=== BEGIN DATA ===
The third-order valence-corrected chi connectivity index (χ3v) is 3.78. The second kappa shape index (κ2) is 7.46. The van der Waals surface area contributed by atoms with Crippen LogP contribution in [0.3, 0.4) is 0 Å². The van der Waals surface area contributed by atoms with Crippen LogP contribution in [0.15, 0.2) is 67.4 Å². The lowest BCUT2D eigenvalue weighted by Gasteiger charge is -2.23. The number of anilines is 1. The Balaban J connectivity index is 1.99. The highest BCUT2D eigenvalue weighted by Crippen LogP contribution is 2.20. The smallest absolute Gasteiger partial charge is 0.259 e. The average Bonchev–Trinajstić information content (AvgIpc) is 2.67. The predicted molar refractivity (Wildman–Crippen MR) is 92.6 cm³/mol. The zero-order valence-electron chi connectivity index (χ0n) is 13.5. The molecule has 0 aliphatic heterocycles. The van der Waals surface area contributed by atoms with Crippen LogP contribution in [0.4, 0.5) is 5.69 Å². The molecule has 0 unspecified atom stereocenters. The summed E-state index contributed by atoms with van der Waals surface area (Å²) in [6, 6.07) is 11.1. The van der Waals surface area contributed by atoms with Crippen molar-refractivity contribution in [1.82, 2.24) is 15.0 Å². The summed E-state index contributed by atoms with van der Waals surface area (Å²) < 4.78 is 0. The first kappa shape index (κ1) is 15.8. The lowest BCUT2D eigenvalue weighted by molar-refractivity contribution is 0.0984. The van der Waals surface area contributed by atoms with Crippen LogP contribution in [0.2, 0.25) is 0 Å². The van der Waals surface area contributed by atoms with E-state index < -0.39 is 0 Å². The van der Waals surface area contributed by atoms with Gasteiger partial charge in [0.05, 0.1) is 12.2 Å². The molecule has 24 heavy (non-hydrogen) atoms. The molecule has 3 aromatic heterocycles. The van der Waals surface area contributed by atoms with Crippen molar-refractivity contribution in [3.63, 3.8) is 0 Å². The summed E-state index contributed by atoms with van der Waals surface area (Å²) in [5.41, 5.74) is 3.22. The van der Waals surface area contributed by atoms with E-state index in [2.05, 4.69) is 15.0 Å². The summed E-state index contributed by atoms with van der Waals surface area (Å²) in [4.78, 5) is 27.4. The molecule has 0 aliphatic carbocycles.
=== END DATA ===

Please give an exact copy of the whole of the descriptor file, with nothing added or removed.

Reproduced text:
The third-order valence-corrected chi connectivity index (χ3v) is 3.78. The second kappa shape index (κ2) is 7.46. The van der Waals surface area contributed by atoms with Crippen LogP contribution in [0.3, 0.4) is 0 Å². The van der Waals surface area contributed by atoms with Crippen LogP contribution in [0.15, 0.2) is 67.4 Å². The lowest BCUT2D eigenvalue weighted by Gasteiger charge is -2.23. The number of anilines is 1. The Balaban J connectivity index is 1.99. The highest BCUT2D eigenvalue weighted by Crippen LogP contribution is 2.20. The smallest absolute Gasteiger partial charge is 0.259 e. The average Bonchev–Trinajstić information content (AvgIpc) is 2.67. The predicted molar refractivity (Wildman–Crippen MR) is 92.6 cm³/mol. The zero-order valence-electron chi connectivity index (χ0n) is 13.5. The molecule has 0 aliphatic heterocycles. The van der Waals surface area contributed by atoms with Crippen LogP contribution in [0.4, 0.5) is 5.69 Å². The molecule has 0 unspecified atom stereocenters. The summed E-state index contributed by atoms with van der Waals surface area (Å²) in [6, 6.07) is 11.1. The van der Waals surface area contributed by atoms with Crippen molar-refractivity contribution in [1.82, 2.24) is 15.0 Å². The summed E-state index contributed by atoms with van der Waals surface area (Å²) < 4.78 is 0. The first kappa shape index (κ1) is 15.8. The lowest BCUT2D eigenvalue weighted by molar-refractivity contribution is 0.0984. The van der Waals surface area contributed by atoms with Crippen LogP contribution in [0.2, 0.25) is 0 Å². The van der Waals surface area contributed by atoms with E-state index < -0.39 is 0 Å². The van der Waals surface area contributed by atoms with Gasteiger partial charge in [0.05, 0.1) is 12.2 Å². The molecule has 24 heavy (non-hydrogen) atoms. The molecule has 3 aromatic heterocycles. The van der Waals surface area contributed by atoms with Crippen molar-refractivity contribution in [3.63, 3.8) is 0 Å². The summed E-state index contributed by atoms with van der Waals surface area (Å²) in [5.41, 5.74) is 3.22. The van der Waals surface area contributed by atoms with E-state index in [2.05, 4.69) is 15.0 Å². The summed E-state index contributed by atoms with van der Waals surface area (Å²) in [4.78, 5) is 27.4. The molecule has 0 aliphatic carbocycles.